Q&A

Climate change migration

April saw a 20-year high in the number of people stopped at the U.S./Mexico border, and President Joe Biden recently raised the cap on annual refugee admissions. Stanford researchers discuss how climate change’s effect on migration will change, how we can prepare for the impacts and what kind of policies could help alleviate the issue.

Environmental learning in unexpected places

A wide range of organizations focused on areas as seemingly disparate as social justice, religion and the arts play important roles in helping people understand and act on environmental issues. Stanford environmental experts discuss their analysis of nearly 1,000 such organizations in the San Francisco Bay Area.

Climate change-resilient infrastructure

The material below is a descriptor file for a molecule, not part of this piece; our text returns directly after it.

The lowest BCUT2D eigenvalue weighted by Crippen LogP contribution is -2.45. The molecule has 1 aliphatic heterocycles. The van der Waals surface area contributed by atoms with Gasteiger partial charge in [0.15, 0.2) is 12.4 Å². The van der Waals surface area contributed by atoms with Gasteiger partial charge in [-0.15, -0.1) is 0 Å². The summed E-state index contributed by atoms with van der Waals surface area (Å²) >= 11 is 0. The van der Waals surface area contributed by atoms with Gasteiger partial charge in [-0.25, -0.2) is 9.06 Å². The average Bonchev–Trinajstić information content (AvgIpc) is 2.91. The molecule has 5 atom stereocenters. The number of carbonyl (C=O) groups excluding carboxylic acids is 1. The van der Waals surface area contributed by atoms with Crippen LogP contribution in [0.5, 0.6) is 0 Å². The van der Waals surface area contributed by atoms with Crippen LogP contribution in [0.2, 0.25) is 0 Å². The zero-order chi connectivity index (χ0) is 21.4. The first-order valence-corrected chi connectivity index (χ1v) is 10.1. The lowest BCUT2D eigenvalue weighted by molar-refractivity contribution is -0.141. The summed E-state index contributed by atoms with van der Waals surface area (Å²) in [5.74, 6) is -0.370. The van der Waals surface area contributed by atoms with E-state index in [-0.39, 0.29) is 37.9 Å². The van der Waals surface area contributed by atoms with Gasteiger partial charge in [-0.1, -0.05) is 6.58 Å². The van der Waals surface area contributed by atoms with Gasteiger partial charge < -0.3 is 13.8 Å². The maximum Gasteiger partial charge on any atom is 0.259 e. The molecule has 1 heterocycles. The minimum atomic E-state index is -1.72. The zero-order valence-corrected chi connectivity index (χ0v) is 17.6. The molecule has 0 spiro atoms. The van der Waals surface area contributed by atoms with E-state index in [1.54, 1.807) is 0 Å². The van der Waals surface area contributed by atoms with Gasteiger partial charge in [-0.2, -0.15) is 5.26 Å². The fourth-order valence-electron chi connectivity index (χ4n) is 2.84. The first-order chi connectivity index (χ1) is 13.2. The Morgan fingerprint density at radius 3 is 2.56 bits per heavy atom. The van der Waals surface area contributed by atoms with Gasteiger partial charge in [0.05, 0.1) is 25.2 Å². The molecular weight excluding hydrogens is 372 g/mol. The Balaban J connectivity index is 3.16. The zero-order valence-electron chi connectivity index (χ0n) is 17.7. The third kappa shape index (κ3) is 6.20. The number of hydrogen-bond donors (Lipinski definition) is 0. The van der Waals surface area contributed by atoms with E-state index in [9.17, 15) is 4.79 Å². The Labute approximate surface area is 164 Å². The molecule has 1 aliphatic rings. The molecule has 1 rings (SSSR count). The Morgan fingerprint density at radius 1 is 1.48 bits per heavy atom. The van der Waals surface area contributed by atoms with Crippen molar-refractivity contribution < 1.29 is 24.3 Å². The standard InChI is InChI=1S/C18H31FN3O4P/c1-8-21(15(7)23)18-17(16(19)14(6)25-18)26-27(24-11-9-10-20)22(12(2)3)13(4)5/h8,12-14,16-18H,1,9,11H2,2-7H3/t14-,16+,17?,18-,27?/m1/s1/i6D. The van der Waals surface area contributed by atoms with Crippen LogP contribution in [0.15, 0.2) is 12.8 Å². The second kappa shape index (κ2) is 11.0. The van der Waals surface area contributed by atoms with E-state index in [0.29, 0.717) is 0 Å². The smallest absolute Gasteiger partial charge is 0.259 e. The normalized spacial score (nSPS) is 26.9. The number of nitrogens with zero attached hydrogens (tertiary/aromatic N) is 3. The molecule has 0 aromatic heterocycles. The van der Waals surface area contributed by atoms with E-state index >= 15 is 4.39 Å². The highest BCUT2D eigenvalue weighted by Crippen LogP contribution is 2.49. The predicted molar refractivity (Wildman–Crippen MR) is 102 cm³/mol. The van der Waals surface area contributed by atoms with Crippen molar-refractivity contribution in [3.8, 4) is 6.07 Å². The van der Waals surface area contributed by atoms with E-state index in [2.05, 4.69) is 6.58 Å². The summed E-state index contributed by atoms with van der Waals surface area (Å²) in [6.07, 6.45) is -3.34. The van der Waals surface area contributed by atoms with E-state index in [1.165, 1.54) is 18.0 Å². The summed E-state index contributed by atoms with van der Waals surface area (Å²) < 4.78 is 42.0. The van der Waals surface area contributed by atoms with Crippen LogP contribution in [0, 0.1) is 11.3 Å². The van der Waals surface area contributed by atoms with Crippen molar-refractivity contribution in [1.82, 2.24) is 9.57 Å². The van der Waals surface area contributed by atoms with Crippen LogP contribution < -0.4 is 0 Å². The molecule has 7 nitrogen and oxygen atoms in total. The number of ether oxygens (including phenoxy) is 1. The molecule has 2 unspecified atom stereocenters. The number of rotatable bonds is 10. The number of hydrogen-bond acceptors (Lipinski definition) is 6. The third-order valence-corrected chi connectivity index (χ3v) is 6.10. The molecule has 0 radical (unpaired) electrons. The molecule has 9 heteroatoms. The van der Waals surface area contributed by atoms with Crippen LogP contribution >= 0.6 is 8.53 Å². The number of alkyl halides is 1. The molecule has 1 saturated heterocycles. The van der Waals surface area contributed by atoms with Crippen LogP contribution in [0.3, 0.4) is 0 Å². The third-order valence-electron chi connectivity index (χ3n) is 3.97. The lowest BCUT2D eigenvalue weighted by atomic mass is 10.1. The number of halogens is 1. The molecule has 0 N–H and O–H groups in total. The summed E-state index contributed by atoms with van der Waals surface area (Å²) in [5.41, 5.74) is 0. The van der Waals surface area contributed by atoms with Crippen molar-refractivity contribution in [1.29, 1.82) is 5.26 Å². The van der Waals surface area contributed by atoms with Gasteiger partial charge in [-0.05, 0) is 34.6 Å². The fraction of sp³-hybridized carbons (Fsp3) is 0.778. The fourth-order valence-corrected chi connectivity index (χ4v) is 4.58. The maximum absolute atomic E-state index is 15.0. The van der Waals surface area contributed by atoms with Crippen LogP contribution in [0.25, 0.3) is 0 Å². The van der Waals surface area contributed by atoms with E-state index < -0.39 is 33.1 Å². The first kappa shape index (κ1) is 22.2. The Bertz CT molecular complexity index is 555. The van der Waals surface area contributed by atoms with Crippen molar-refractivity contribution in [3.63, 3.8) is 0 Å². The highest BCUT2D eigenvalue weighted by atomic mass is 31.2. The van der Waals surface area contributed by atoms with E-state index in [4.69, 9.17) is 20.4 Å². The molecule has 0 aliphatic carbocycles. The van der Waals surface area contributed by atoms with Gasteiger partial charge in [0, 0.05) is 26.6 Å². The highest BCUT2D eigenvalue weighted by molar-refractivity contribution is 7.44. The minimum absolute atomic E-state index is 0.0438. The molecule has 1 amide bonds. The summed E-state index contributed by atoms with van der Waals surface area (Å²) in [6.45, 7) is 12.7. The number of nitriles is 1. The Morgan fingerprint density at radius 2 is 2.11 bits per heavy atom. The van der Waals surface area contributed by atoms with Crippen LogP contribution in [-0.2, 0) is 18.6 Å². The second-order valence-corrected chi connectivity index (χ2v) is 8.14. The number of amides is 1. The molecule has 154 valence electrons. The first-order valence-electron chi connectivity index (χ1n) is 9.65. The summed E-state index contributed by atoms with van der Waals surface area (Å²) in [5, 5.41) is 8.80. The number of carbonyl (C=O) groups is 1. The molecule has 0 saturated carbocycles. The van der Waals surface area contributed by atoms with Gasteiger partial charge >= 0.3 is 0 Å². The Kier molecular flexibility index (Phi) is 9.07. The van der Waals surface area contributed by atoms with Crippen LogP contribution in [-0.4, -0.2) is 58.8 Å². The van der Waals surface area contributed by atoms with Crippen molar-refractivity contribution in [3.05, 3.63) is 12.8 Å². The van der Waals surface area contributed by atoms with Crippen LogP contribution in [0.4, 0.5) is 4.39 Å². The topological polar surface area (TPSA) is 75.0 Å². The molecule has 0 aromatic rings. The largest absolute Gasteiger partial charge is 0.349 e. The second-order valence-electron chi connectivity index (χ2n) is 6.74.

In his address to Congress tonight, President Joe Biden is expected to pitch a wide-ranging initiative called the American Jobs Plan. Stanford researchers discuss how and why climate change resilience is central to the initiative.

The future of America’s drinking water

Naming priorities such as better land management, an evolved portfolio of 21st-century solutions and more funding for research and development, Stanford experts highlight areas central to success as the Biden-Harris administration aims its sights on safeguarding U.S. drinking water.

Party sorting to blame for political stalemate

Political gridlock in contemporary U.S. politics can be explained by the increased sorting of the Democratic and Republican parties, says Stanford political scientist Morris Fiorina.